In order to increase tax revenues  the Treasury is faced with a conundrum:

  • To increase rates of tax charged and hope that this does not prove to be a disincentive to increase profits and investment, or
  • To decrease rates of tax charged and hope that this proves to be a stimulant to business growth.

The Financial Secretary, David Gauke, recently made the following remarks at an international tax conference:

“The results we are seeing on the ground since we started cutting Corporation Tax have been very encouraging. We’ve seen business investment increasing – with a record number of inward investment projects last year – and some early signs of improvements in productivity…

And, interestingly, we’re also seeing Corporation Tax receipts strengthening.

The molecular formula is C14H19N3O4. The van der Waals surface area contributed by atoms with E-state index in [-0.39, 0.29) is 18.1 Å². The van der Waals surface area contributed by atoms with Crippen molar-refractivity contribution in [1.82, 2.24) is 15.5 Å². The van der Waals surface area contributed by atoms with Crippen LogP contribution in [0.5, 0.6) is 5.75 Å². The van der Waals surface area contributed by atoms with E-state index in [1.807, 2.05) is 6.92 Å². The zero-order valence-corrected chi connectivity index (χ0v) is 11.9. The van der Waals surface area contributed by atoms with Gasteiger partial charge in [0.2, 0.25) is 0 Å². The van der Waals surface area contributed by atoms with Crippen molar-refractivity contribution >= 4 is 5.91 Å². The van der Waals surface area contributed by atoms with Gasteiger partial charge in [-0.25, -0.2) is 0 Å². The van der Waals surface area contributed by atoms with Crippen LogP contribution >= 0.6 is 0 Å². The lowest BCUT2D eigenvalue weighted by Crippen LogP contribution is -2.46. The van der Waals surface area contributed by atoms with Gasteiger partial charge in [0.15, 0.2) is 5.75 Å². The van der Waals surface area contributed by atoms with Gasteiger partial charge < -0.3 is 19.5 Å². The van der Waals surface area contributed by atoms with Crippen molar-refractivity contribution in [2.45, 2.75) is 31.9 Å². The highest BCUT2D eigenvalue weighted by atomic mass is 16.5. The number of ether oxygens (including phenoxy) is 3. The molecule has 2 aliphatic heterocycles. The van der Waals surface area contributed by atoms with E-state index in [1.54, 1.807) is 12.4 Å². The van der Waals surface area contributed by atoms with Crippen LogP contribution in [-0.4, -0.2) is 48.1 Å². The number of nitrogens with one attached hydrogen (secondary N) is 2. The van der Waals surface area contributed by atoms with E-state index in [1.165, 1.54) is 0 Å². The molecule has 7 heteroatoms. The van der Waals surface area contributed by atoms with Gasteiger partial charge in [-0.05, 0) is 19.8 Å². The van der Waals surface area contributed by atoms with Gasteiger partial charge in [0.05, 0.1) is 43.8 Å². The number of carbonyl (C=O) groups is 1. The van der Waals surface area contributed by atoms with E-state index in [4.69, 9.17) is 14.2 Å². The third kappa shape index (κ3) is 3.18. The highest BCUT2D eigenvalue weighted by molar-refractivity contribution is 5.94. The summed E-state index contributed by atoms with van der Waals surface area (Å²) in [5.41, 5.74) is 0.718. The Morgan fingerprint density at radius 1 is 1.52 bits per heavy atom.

Between 2010 and 2014 – that is, during the time that we cut the headline rate from 28% to 21% and cut the small companies rate – annual receipts increased by 12%.

And if you strip out the financial services sector (where receipts have been heavily affected by losses built up in the financial crisis), Corporation Tax receipts rose by 16% between 2010 and last year.

That’s a real terms increase in receipts over a period where the headline rate has been cut by a quarter.”

So maybe less is more?

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